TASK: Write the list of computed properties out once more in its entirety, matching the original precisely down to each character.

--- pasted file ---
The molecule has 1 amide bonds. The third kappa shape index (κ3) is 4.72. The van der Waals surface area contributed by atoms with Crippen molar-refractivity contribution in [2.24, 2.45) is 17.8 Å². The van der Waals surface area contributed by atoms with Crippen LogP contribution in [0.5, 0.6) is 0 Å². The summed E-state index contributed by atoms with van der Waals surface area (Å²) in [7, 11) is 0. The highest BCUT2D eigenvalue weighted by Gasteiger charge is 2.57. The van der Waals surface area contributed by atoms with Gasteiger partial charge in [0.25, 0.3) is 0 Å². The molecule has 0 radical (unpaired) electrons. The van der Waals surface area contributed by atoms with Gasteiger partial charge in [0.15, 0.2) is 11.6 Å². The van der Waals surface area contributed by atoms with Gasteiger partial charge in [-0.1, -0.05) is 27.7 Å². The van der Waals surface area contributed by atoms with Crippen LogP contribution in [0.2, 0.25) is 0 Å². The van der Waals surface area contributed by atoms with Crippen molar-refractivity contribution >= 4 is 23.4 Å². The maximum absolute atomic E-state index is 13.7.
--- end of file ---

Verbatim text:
The molecule has 1 amide bonds. The third kappa shape index (κ3) is 4.72. The van der Waals surface area contributed by atoms with Crippen molar-refractivity contribution in [2.24, 2.45) is 17.8 Å². The van der Waals surface area contributed by atoms with Crippen LogP contribution in [0.5, 0.6) is 0 Å². The summed E-state index contributed by atoms with van der Waals surface area (Å²) in [7, 11) is 0. The highest BCUT2D eigenvalue weighted by Gasteiger charge is 2.57. The van der Waals surface area contributed by atoms with Gasteiger partial charge in [0.25, 0.3) is 0 Å². The molecule has 0 radical (unpaired) electrons. The van der Waals surface area contributed by atoms with Gasteiger partial charge in [0.15, 0.2) is 11.6 Å². The van der Waals surface area contributed by atoms with Gasteiger partial charge in [-0.1, -0.05) is 27.7 Å². The van der Waals surface area contributed by atoms with Crippen LogP contribution in [0.2, 0.25) is 0 Å². The van der Waals surface area contributed by atoms with Crippen molar-refractivity contribution >= 4 is 23.4 Å². The maximum absolute atomic E-state index is 13.7.